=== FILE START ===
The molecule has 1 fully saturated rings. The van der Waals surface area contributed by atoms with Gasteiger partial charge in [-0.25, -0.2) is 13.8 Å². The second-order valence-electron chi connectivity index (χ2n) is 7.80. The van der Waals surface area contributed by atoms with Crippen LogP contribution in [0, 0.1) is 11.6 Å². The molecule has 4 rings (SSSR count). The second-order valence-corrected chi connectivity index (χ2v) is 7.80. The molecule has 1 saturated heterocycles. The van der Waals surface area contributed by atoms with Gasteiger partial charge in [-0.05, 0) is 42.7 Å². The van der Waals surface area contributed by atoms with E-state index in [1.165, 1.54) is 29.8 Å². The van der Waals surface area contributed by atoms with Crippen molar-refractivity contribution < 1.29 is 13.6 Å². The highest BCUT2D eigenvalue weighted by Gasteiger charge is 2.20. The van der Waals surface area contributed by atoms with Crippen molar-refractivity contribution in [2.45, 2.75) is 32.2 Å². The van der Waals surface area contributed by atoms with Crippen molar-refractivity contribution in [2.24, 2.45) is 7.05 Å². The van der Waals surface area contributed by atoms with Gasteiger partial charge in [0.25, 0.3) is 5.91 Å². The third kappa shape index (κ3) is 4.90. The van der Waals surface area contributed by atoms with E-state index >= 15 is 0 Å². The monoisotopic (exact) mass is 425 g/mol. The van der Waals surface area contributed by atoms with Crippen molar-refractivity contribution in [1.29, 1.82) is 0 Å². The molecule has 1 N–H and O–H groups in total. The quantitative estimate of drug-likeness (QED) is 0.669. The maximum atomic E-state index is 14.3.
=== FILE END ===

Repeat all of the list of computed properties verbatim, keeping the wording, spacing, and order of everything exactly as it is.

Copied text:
The molecule has 1 fully saturated rings. The van der Waals surface area contributed by atoms with Gasteiger partial charge in [-0.25, -0.2) is 13.8 Å². The second-order valence-electron chi connectivity index (χ2n) is 7.80. The van der Waals surface area contributed by atoms with Crippen LogP contribution in [0, 0.1) is 11.6 Å². The molecule has 4 rings (SSSR count). The second-order valence-corrected chi connectivity index (χ2v) is 7.80. The molecule has 1 saturated heterocycles. The van der Waals surface area contributed by atoms with Gasteiger partial charge in [-0.05, 0) is 42.7 Å². The van der Waals surface area contributed by atoms with E-state index in [1.165, 1.54) is 29.8 Å². The van der Waals surface area contributed by atoms with Crippen molar-refractivity contribution < 1.29 is 13.6 Å². The highest BCUT2D eigenvalue weighted by Gasteiger charge is 2.20. The van der Waals surface area contributed by atoms with Crippen molar-refractivity contribution in [2.45, 2.75) is 32.2 Å². The van der Waals surface area contributed by atoms with Crippen molar-refractivity contribution in [2.24, 2.45) is 7.05 Å². The van der Waals surface area contributed by atoms with Gasteiger partial charge in [0.25, 0.3) is 5.91 Å². The third kappa shape index (κ3) is 4.90. The van der Waals surface area contributed by atoms with E-state index >= 15 is 0 Å². The monoisotopic (exact) mass is 425 g/mol. The van der Waals surface area contributed by atoms with Crippen molar-refractivity contribution in [1.29, 1.82) is 0 Å². The molecule has 1 N–H and O–H groups in total. The quantitative estimate of drug-likeness (QED) is 0.669. The maximum atomic E-state index is 14.3.